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Biochemistry of the Genome

Introduction to Biochemistry of the Genome

Photo of twins. Micrograph of oval cell with many projections.
Figure 1. Siblings within a family share some genes with each other and with each parent. Identical twins, however, are genetically identical. Bacteria like Escherichia coli may acquire genes encoding virulence factors, converting them into pathogenic strains, like this uropathogenic E. coli. (credit left: modification of work by Pellegrini C, Fargnoli MC, Suppa M, Peris K; credit right: modification of work by American Society for Microbiology)

Children inherit some characteristics from each parent. Siblings typically look similar to each other, but not exactly the same—except in the case of identical twins. How can we explain these phenomena? The answers lie in heredity (the transmission of traits from one generation to the next) and genetics (the science of heredity). Because humans reproduce sexually, 50% of a child’s genes come from the mother’s egg cell and the remaining 50% from the father’s sperm cell. Sperm and egg are formed through the process of meiosis, where DNA recombination occurs. Thus, there is no predictable pattern as to which 50% comes from which parent. Thus, siblings have only some genes, and their associated characteristics, in common. Identical twins are the exception, because they are genetically identical.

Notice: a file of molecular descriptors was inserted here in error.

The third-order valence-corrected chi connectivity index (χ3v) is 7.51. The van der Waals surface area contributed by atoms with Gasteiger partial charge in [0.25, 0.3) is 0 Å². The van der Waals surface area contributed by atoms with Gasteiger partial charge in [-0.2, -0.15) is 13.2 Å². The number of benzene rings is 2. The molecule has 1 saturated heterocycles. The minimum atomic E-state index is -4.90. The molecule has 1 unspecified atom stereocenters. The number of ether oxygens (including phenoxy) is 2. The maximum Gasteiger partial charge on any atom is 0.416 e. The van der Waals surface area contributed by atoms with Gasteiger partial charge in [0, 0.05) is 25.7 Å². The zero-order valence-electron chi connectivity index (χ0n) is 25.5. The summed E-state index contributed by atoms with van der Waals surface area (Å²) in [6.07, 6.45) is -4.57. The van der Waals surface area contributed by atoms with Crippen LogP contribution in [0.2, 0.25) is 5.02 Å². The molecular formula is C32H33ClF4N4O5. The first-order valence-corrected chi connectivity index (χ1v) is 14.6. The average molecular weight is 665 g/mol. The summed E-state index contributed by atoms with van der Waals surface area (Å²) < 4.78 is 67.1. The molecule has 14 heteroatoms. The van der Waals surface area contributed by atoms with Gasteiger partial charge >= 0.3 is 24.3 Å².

Genetic differences among related microbes also dictate many observed biochemical and virulence differences. For example, some strains of the bacterium Escherichia coli are harmless members of the normal microbiota in the human gastrointestinal tract. Other strains of the same species have genes that give them the ability to cause disease. In bacteria, such genes are not inherited via sexual reproduction, as in humans. Often, they are transferred via plasmids, small circular pieces of double-stranded DNA that can be exchanged between prokaryotes.

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